- s aosasss r venting structure must allow the escape of gas such as air from the flask. Where the assembly is applied to a container under high vacuum, it must admit air without danger of the filtering material packing down and thus becoming inoperative. In the case of blood collection by gravity, should any blood or preservative solution be forced up through the cannula by the escaping displaced air, such liquid would in the usual way wet the cotton or other filtering material and make it substantially impenetrable to air. This, would also occur in the case collection of blood which may be mixed with liquids such as acid-citrate-dextrose solution, or citrate, or chelating or other. anti-coagulantandpreservative solutions, or mixtures of such solutions with blood. In the case of an inverted container with the latter connected for intravenous, subcutaneous or other uses, liquid will frequently flow down and moisten the bacterial filtering material. This, in effect, will also make the usual air vent inoperative. e
However, by having two areas of filtering material, one of which cannot be contaminated or moistened by the fiask contents when upright, While the other cannot be moistened with the container or flask in an inverted position, it is apparent that under all circumstances an effective venting structure and bacterial filter is achieved. As in Fig. 2, liquid may pass through the lumen of cannula 22; and into contact with the lower plug 37. However, the inner end of the cannula being disposed between the two filtering bodies, it is apparent that air will be free to flow through ports 33 and the upper body of filtering material into the lumen of the needle and discharge into the flask through opening 23. As in Fig. 1, any liquid flowing through this port into the lumen of the cannula 22 and out its upper end will deposit on the filtering body 37 adjacent end wall 32 and will not destroy the effectiveness of the structure. This will be because the plug of material 37 within portion 34 will not receive the liquid thus discharged and'will therefore remain operative.
The same is true of the structures embraced in the forms illustrated in Figs. 3, 4 and 5 in which, in each instance, the inner end of the needle is disposed intermediate the bodies or" filtering material. In common with the structure shown in Fig. 1, bodies 38, 41 and 44-45 may be provided with an exterior indication such as 38. This may be in the form of indicia, colormarking, a flattened surface, etc. In any event it relates the face of the outer end of the needle lumen to the external surface of the assembly. Accordingly, an operator may at all times know the direction in which the cannula opening is lying so that this opening may be turned away from the inflowing blood or other fluid. This will avoid any probability of any sputtering, bubbling, or splashing liquid from entering the lumen of the structure when the receptacle is in upright position, by turning the openings in the cannulae of the venting and the filling needle deg. away from one another. This will also prevent short circuiting in instances in which the inflow of material is very rapid and the air or gas content of the receptacle is very quickly displaced. Under such conditions some degree of positive pressure may be built up within the receptacle. Also, in the case of plastic or flexible containers, air or gas currents can be set up in rapid filling. In such cases incoming gas'or liquid, can by these currents, be deflected or shunted from the filling cannula opening to the venting structure opening with greater or lesser loss of material being introduced. This, as indicated above can largely be avoided by turning the openings of the cannulae away from one another.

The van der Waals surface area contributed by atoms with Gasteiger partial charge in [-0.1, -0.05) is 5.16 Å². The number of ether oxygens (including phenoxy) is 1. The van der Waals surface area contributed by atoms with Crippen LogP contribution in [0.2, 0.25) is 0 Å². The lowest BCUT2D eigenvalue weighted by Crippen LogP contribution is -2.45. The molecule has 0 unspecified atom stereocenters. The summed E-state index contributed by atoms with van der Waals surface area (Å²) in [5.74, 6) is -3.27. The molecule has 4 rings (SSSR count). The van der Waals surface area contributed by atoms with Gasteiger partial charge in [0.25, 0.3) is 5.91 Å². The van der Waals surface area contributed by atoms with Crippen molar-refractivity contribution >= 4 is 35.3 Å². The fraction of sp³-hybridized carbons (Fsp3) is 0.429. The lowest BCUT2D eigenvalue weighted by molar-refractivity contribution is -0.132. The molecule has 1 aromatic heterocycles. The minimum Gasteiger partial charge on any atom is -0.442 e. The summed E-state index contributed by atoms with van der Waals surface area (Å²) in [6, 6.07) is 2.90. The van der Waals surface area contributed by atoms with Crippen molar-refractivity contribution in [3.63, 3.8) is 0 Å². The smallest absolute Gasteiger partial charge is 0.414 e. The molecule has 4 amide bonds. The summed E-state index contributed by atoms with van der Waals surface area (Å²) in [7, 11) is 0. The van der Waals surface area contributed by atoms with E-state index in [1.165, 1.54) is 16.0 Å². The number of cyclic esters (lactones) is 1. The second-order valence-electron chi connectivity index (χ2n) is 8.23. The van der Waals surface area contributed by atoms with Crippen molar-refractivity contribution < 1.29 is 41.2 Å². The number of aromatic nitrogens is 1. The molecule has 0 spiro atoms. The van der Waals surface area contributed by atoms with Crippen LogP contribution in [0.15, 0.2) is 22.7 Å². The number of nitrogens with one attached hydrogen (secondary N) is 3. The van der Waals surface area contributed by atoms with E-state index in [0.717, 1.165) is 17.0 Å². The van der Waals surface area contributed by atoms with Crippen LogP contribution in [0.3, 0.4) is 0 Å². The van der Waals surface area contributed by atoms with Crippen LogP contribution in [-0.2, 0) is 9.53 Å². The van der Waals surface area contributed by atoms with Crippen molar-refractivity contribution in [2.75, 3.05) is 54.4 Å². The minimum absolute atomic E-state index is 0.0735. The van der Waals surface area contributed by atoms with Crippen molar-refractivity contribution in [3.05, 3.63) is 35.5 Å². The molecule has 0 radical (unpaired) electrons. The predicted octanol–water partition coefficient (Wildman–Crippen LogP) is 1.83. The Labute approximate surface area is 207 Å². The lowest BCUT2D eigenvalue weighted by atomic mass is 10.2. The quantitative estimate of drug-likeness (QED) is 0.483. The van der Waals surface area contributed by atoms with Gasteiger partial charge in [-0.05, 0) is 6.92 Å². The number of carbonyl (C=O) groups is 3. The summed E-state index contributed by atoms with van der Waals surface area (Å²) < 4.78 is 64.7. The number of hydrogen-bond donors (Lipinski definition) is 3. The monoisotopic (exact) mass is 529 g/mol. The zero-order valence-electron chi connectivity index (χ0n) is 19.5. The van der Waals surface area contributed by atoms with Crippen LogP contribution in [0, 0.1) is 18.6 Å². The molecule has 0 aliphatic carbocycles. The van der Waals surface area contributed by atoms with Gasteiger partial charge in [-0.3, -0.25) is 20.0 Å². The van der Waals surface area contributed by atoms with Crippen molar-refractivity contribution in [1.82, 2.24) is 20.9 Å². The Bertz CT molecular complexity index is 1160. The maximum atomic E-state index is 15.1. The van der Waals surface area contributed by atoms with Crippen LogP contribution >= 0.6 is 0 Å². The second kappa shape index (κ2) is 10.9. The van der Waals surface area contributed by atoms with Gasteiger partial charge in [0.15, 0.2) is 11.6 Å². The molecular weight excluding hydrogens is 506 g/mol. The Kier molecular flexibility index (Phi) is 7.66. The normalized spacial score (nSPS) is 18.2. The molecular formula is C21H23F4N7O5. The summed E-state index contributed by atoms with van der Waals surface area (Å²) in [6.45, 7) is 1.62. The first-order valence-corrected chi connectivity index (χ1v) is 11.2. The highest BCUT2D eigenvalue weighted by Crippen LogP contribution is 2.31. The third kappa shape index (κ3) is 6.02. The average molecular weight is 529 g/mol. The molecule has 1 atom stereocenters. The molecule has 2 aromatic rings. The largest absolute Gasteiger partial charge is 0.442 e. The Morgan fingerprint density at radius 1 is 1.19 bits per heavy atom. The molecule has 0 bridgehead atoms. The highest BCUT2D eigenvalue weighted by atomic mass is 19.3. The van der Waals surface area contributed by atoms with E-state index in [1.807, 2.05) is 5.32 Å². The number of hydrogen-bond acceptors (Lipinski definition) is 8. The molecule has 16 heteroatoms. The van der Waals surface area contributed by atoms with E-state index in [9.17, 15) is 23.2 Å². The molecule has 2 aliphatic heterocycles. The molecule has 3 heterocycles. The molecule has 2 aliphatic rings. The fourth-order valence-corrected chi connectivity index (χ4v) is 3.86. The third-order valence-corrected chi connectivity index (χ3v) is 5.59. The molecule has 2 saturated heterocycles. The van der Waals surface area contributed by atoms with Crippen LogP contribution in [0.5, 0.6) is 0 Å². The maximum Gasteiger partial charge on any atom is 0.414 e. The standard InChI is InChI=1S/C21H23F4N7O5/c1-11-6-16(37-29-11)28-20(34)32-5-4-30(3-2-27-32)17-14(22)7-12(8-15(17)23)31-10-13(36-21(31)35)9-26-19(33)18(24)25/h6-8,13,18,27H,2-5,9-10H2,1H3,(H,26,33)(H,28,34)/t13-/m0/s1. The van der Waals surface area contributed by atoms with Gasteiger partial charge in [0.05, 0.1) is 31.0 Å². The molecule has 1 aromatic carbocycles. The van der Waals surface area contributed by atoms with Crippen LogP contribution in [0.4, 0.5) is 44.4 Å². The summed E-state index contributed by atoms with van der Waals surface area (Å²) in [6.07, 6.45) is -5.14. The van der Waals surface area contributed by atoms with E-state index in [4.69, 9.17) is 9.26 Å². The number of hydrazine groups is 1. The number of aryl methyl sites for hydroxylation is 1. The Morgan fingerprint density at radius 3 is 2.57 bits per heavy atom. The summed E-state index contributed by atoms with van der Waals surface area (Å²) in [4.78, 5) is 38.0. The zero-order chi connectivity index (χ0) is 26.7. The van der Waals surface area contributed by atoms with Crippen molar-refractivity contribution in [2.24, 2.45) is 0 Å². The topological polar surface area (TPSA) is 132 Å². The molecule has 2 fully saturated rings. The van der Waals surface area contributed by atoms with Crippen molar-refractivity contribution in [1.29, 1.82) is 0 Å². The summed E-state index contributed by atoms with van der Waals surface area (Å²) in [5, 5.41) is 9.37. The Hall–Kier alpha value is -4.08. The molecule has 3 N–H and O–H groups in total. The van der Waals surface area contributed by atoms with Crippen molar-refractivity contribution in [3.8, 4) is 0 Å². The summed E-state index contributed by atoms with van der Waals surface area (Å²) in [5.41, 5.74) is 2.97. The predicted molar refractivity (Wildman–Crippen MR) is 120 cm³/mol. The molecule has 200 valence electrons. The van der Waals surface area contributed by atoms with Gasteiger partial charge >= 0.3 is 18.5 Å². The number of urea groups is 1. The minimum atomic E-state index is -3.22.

Indentations, extensions, such as lateral bars, rings, or other devices may be added to the outside of the venting structure to give purchase or grip and to act as shields to prevent the fingers from touching the stopper surface and to give greater bearing or gripping surface to force the cannula through the diaphragm and to later remove it.
As will be observed, the body of the unit is adequately long to provide a sufiicient grip for the fingers when the cannula is being ttorced through the diaphragm portion 18. In this manner, the fingers will remain spaced item the sterile'surface of the stopper as well as the outer wall of the cannula. It is apparent that in order to exert negative or positive pressure to the interior of the con- .tainer through a venting structure such as the present, a section of tubing of any proper material connected to the source of pressure or vacuum may be employed. This tubing will simply be slipped over the exterior or bodies 24, 38, 41 or 44-45 a sufficient distance to close the side wall openings of the same. Where so disposed, flange 36 or bead 48 may assist in retaining the tubing from accidentally slipping over the bodies. Obiously, if it were desired not to ensleeve the tubing completelyover Thus among others, the several objects of the invention as specifically aforenoted are-achieved. Obviously numerous changes in construction and rearrangements of .the parts might .be resorted to without departing from the 1 spirit of the invention as defined by the claims.
defined by a tubular end thereof, filtering material within such body adjacent said openings and said opposite needle end being disposed at a position intermediate such open- 2. A venting structure including in combination a single cannula having a pointed closurepiercing end, a tubular body, a wall at one end of said body and secured to said cannula whereby the opposite end of the latter is surrounded by said body, the side wall of said body being formed with openings adjacent said end wall, a mass of filtering material disposed within such body adjacent said openings, .a second mass of filtering material within said body at a point opposite said end wall, said body being unobstructed at such end and said opposite needle end extending into a space existing between said masses of filtering material.
3. A venting structure including a tubular body formed with openings in its side wall, a pointed cannula attached to one end of said body, a mass of filtering material within said body and adjacent said cannula, a second mass of filteringmaterial disposed adjacent the open end of the bodies, then the openings of the latter might be closed,
. in any desired manner.
said body and the masses of filtering material being separated with the inner end of said cannula extending into the space defining that separation.
References Cited in the file of this patent UNITED STATES PATENTS France ..-..........'Mar. 3, 1954